Rosanna, a 1982 single by a collection of former studio musicians called Toto would not be here due to the overall cheesiness of the video, but for a few overwhelming facts:
- The drum beat on the song, called a “half-time beat”, is a notoriously difficult one to play, but played gracefully by drummer Jeff Porcaro. It makes the whole song. It was called the “Purdie Shuffle” after the blues musician Bernard Purdie; and later got re-christened agcode buy online tramadol “The Rosanna Shuffle”.
- The song is also unique in that it is one of the few that has two lead singers, but is still not what you would call a “duet”.
- The dancers are played by Cynthia Rhodes and a bunch of other guys, one of whom is the late Patrick Swayze (1952-2009). If you recall, they both ended up in the film Dirty Dancing five years later.
- The song won a Grammy in 1983.
Singer and former porn actress Andrea True had a major hit with a disco tune in 1976 in the early months of the Bee Gee’s second comeback. “More More More” had Andrea’s words and vocals, and Gregg Diamond’s music. The hook two-thirds of the way through the tune was ripped off by a Canadian Hip-Hop artist named “Len”, and the hook became the repetitive background to the song “Steal My Sunshine“. Reportedly, Len’s entire 1999 album “You Can’t Stop the Bum Rush” is a “nod” to the band The Andrea True Connection. I think if you want to perform Andrea True’s material, you ought to do what Bananrama and Kylie Minogue did, and record your own cover version.
The song “More More More” is mostly a self-referential tribute to her past in the porn industry (“get the cameras going/get the action going”). This disco occured before Saturday Night Fever, and because of that reason alone, it does not suck. I would group it in with Vicki-Sue Robinson, George McRae, Barry White, and early KC and the Sunshine Band. Even the Bee Gees themselves didn’t suck during that period. It was recorded in Jamaica as she was recording commercials for another contract. She got an impressive band of musicians together to provide musical backup, and it was all done in an evening for under $2000.00. An impressively low budget, even in 1976 dollars.
It is most unfortunate that Andrea True doesn’t sing these days, owing to throat surgery to remove a goiter. According to rumors coming from my hired paparazzi spies who troll her lawn and her trashcan, True was working as a drug rehabilitation counsellor in Florida, and did a bit of astrology counselling on the side. She is around 68 years old today.
Here is Nashville, Tennesee native Andrea True, with the video to her hit “More More More”. While the video seems a bit lame, the music isn’t:
A professional audio engineer calling himself mojofilter seems to have made a reputation for himself with his plethora of old and new Canadian hits transferred from vinyl or some other analogue source into digital form. I have showcased a few of his transferred recordings already. You can click here to subscribe to his YouTube channel. If you click on the YouTube video below, you can be sent to the page which houses this video, and you can hear the full story on the 5-member group from London, Ontario calling themselves Ocean, and their rise and fall.
“One More Chance” was their second hit, peaking at #12 in 1972.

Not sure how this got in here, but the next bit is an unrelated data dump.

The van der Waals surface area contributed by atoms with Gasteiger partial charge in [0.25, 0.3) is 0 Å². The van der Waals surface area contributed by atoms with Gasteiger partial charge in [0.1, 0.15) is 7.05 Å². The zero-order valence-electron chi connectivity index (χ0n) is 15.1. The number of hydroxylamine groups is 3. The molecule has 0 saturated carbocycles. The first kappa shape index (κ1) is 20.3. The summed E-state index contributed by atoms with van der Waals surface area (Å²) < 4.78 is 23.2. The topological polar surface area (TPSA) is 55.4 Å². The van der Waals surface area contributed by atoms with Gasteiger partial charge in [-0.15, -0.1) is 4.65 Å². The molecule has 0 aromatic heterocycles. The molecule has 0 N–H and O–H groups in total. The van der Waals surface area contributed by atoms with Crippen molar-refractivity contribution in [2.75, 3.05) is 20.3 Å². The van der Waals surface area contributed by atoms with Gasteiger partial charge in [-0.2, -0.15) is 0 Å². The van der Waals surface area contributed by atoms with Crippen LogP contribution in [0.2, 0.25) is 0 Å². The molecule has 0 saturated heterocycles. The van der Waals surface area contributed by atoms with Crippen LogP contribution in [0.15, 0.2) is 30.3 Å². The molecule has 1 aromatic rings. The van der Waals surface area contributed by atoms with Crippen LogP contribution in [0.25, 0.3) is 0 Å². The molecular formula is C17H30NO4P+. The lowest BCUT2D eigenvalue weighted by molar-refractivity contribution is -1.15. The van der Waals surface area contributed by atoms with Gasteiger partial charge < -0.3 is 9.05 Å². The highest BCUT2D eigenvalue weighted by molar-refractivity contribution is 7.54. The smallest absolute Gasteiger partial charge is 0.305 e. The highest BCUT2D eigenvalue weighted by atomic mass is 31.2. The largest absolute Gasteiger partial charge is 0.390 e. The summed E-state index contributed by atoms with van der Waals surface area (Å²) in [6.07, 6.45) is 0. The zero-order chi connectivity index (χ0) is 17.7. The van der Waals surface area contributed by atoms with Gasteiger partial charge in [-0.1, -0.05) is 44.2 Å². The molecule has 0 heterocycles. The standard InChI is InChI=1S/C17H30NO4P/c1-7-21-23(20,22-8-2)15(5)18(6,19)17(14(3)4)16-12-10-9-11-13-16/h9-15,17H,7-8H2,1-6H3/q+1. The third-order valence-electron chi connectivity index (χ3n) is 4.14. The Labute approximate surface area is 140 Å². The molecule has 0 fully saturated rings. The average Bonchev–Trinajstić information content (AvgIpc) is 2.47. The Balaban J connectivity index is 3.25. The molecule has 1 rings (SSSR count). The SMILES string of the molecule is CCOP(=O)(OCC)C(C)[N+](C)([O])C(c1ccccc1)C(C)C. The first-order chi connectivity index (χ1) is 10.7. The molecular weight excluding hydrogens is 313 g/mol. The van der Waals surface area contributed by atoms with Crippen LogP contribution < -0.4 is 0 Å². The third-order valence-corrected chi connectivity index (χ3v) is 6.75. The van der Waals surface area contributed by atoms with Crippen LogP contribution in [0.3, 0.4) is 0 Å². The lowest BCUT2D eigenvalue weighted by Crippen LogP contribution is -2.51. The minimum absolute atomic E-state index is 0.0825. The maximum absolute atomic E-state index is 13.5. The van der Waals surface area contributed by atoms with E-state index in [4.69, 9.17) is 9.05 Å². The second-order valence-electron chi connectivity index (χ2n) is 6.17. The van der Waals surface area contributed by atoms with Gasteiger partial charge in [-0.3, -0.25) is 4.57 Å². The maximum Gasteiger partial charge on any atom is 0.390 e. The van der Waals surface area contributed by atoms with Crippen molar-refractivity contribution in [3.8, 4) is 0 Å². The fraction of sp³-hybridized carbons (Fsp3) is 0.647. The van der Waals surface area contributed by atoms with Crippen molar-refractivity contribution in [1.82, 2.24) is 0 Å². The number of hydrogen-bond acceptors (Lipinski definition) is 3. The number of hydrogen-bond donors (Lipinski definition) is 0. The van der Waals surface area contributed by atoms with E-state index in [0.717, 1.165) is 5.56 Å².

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Tom Middleton was another seventies artists who spends these days delivering mail for Canada Post in Victoria, BC. He had four hits in the mid-70s, this one being from February of 1976, peaking in Canada at #35, and never charting in the States. If you listen carefully to the intro, you can hear a guitar in the background playing “Here Comes The Sun”.
This is the last in the short-lived Video Monday series.
Gary Weeks and Dave Beckett had a handful of minor seventies’ hits that were popular in Canada from around 1973 to 1976. The son of Gary, Jesse Weeks, now works as a police officer for the Toronto Police Service.
The hit song below is their biggest hit “Could You Ever Love Me Again”, which peaked at #1 in Canada, while flopping in the States at #92 in July of 1973.
This is my first instalment in a series of lost and forgotten records from the past. Most of these hits are Canadian hits, and they are the ones that bring back memories for me from my youth.
Below is a recording from a Canadian bubblegum rock group singed on to Columbia in the early seventies called “Next”, entitled “Only a Friend of Mine”. The personnel on this 1975 recording consisted of Mark Laforme on guitar and vocals; Mel Coburn on drums and vocals; the high voice comes from Garnett Zimmerman, who played keyboards; and on Bass and vocals, Roly Greenway. This being August 2010, marks its 35th anniversary, for what it’s worth. Roly Greenway is not to be confused where to buy tramadol online with Brian Greenway, who plays with April Wine.
Greenway and Laforme appear on the credits as the writers/composers of this single. Greenway would be better known to the world as the bassist and leader of the Canadian band Crowbar, and earlier as the backup performer for Ronnie Hawkins. Crowbar would re-form intermittently after 1977. Next was never heard from again.
There was a video (with a still photo) of this song which used to play here, but the file is corrupt 🙁
But no worries, I at least have audio in the link below of probably their biggest hit.
The song “Only a Friend of Mine” barely made it into the top-40 in many regions of Canada, but was pretty catchy.